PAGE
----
Because my comment preceded my reading the others, I will add that I totally agree with Groveton about the clown show in Richmond, and I also defer to his knowledge of the subject.
    I was simply wondering, because Richmond is trying to re-brand itself as a solid spot for entrepreneurs and R/D, why we don’t do whatever is necessary to attract these companies?
    I’m going to be EXTREMELY p***ed if I have to move to NOVA just to find a job.
    If we need to restructure the schools, so be it. But I must say I really believe education alone isn’t as important as real world experience.

  21. Andrea Epps Avatar
    Andrea Epps

    Oh, BTW
    The Richmond Think Tank group (business,civic, local govt leaders) took their annual trip last year (I think) to Charlotte and the Research Triangle. They go someplace with progressive ideas for three days every year. Jim probably posted on it, but maybe we can encourage this group to bypass the clown show, or motivate it? Maybe wishful thinking, but what the heck?

  22. Groveton Avatar

    Andrea – Richmond has never gotten to the point of a cluster. Silicon Valley is clearly a computing cluster. Northern Virginia is a defense cluster. Hartford is an insurance cluster. New York is a financial cluster. Greensville is a precision manufacturing cluster.

    What is Richmond?

    I think Richmond will find it very hard to rebrand itself as a solid spot for entrepreneurs and R/D generically. They need to pick a more specific area of entrepreneurship and R/D and go from there.

    Greenville worked with Clemson to establish a center for automotive research. Very specific.

    I think Richmond would need to pick a direction and take it.

    I have been advocating for “data science” in Northern Virginia. Spoke to state legislators, spoke to public university administrators. I should have spent my time spitting into the Potomac River. It would have been time better spent.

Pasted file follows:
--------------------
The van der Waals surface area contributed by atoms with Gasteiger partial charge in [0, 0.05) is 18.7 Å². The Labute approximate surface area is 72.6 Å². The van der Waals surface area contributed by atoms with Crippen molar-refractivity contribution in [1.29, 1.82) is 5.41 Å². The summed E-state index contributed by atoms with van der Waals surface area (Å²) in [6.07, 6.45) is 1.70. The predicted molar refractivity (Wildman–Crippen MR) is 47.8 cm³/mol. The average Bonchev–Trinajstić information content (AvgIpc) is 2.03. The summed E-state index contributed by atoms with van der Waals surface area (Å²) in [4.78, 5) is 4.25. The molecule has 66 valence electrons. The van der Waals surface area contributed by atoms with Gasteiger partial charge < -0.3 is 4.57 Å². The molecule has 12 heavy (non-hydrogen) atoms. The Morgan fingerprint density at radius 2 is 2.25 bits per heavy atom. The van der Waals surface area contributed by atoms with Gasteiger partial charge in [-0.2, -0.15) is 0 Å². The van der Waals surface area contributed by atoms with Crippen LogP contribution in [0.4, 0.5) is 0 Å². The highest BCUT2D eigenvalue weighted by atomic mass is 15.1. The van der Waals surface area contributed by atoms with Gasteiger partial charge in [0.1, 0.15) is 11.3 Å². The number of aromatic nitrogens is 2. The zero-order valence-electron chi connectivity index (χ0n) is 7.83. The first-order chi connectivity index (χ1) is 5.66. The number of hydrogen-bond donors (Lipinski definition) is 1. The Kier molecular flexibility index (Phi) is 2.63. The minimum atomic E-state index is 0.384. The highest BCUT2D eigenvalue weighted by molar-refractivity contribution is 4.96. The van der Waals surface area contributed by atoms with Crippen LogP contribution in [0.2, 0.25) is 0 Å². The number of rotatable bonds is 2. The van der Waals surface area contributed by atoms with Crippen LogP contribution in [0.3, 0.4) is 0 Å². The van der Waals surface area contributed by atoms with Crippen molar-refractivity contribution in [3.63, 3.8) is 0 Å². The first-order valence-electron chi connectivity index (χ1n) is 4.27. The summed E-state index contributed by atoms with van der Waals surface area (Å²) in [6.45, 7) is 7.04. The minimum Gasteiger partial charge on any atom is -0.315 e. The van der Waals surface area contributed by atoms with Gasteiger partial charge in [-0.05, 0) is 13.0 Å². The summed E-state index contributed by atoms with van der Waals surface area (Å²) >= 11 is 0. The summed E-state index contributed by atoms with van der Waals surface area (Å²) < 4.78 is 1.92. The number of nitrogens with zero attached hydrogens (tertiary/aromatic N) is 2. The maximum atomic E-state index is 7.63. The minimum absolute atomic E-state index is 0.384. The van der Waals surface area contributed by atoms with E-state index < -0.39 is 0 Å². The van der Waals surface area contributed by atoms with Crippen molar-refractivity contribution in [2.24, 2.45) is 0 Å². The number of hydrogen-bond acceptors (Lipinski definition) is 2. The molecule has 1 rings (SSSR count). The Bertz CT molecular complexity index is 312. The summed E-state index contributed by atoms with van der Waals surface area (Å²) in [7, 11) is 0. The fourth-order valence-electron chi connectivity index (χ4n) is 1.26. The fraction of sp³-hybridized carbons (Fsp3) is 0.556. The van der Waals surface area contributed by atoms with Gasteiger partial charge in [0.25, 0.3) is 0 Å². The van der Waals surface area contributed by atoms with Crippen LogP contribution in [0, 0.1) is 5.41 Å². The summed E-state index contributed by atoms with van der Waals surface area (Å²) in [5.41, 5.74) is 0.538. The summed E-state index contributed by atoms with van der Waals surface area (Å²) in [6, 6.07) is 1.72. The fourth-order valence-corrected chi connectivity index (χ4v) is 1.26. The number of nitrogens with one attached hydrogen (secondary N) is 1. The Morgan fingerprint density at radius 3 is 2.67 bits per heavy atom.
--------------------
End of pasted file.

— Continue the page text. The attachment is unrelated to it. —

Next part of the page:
23. I’d just point something out here. 20 years ago – Detroit was considered the center of “innovation”.

    Before that – we had other cities involved in other industries.

    It would be easy to think a city needs to innovate for the CURRENT technologies ….

    but technologies change … and cities that are anchored in specific technologies risk getting left behind like Detroit.

    Some day.. it could be that Silcon Valley ends up like a gold mining ghost town… if it fails to evolve.. as technology evolves.

    DOD, on the other hand – evolves… and they are good at it.

    Drones ( actually all autonomous vehicles) have not only revolutionized warfare – they are revolutionizing civilization….

  24. Groveton Avatar

    “but technologies change … and cities that are anchored in specific technologies risk getting left behind like Detroit.”.

    Nope. Automotive is an industry, not a technology. And the automotive industry is fundamentally sound even if Detroit lost its way.

    Detroit failed, the global automotive industry did not.

    There is nothing wrong with DoD other than the fact that it absolutely, positively MUST shrink in size in the United States.

    Also, I believe that drones are not autonomous. They are remote controlled. I am not entirely sure of this but I didn’t think they flew by themselves.

    But the big deal is this …. virtually none of the DoD contractors are capable of commercializing the technology that is developed for the DoD. There are lots of commercial uses for GPS. Mio, TomTom, Garmin – none are offshoots of DoD contractors to the best of my knowledge.

  25. automotive is not a technology but personal mobility is.

    GE knows how to diversify and adapt and evolve with changing technologies.

    they do that REGARDLESS of the technologies themselves.

    On GPS – Groveton – you do realize that DOD created the GPS Satellite system – with contractors – and the same contractors designed and developed the handheld and mobile units ….

    DOD did not create the GPS satellite system and then stood around waiting for the private sector to develop devices… do you think?

    I thought you were a “tech” guy…


  26. What about a center for cyber security and privacy protection? I think these are two of the biggest areas where our systems need major improvement. Better solutions in these two related areas would send e-commerce, e-government and national security to new dimensions.

Leave a Reply